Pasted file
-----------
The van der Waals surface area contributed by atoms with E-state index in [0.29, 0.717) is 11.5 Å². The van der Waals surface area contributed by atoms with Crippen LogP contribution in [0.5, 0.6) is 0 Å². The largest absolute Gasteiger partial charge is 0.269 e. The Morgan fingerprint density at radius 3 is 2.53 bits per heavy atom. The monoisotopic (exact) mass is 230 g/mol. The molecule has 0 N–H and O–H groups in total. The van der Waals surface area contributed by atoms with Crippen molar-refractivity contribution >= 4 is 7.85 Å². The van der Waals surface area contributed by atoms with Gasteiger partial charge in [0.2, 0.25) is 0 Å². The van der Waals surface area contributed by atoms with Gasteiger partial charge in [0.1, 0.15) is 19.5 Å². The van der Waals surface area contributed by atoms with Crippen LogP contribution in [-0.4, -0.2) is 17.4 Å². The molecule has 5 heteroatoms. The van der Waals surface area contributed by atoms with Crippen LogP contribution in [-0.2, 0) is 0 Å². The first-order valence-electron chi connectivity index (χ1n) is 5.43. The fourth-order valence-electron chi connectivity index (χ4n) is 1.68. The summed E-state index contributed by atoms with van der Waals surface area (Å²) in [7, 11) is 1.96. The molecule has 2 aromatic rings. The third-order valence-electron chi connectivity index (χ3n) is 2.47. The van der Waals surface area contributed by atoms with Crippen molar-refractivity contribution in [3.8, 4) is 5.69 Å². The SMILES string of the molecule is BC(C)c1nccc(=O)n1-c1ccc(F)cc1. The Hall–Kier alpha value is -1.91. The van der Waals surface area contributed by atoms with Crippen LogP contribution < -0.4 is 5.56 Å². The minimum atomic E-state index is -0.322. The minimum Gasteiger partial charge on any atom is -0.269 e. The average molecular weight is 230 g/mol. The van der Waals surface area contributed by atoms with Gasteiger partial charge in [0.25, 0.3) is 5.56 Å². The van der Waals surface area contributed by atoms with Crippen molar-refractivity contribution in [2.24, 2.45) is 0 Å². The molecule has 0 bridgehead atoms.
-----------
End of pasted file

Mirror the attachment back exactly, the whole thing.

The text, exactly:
The van der Waals surface area contributed by atoms with E-state index in [0.29, 0.717) is 11.5 Å². The van der Waals surface area contributed by atoms with Crippen LogP contribution in [0.5, 0.6) is 0 Å². The largest absolute Gasteiger partial charge is 0.269 e. The Morgan fingerprint density at radius 3 is 2.53 bits per heavy atom. The monoisotopic (exact) mass is 230 g/mol. The molecule has 0 N–H and O–H groups in total. The van der Waals surface area contributed by atoms with Crippen molar-refractivity contribution >= 4 is 7.85 Å². The van der Waals surface area contributed by atoms with Gasteiger partial charge in [0.2, 0.25) is 0 Å². The van der Waals surface area contributed by atoms with Gasteiger partial charge in [0.1, 0.15) is 19.5 Å². The van der Waals surface area contributed by atoms with Crippen LogP contribution in [-0.4, -0.2) is 17.4 Å². The molecule has 5 heteroatoms. The van der Waals surface area contributed by atoms with Crippen LogP contribution in [-0.2, 0) is 0 Å². The first-order valence-electron chi connectivity index (χ1n) is 5.43. The fourth-order valence-electron chi connectivity index (χ4n) is 1.68. The summed E-state index contributed by atoms with van der Waals surface area (Å²) in [7, 11) is 1.96. The molecule has 2 aromatic rings. The third-order valence-electron chi connectivity index (χ3n) is 2.47. The van der Waals surface area contributed by atoms with Crippen molar-refractivity contribution in [3.8, 4) is 5.69 Å². The SMILES string of the molecule is BC(C)c1nccc(=O)n1-c1ccc(F)cc1. The Hall–Kier alpha value is -1.91. The van der Waals surface area contributed by atoms with Crippen LogP contribution < -0.4 is 5.56 Å². The minimum atomic E-state index is -0.322. The minimum Gasteiger partial charge on any atom is -0.269 e. The average molecular weight is 230 g/mol. The van der Waals surface area contributed by atoms with Gasteiger partial charge in [0.25, 0.3) is 5.56 Å². The van der Waals surface area contributed by atoms with Crippen molar-refractivity contribution in [2.24, 2.45) is 0 Å². The molecule has 0 bridgehead atoms.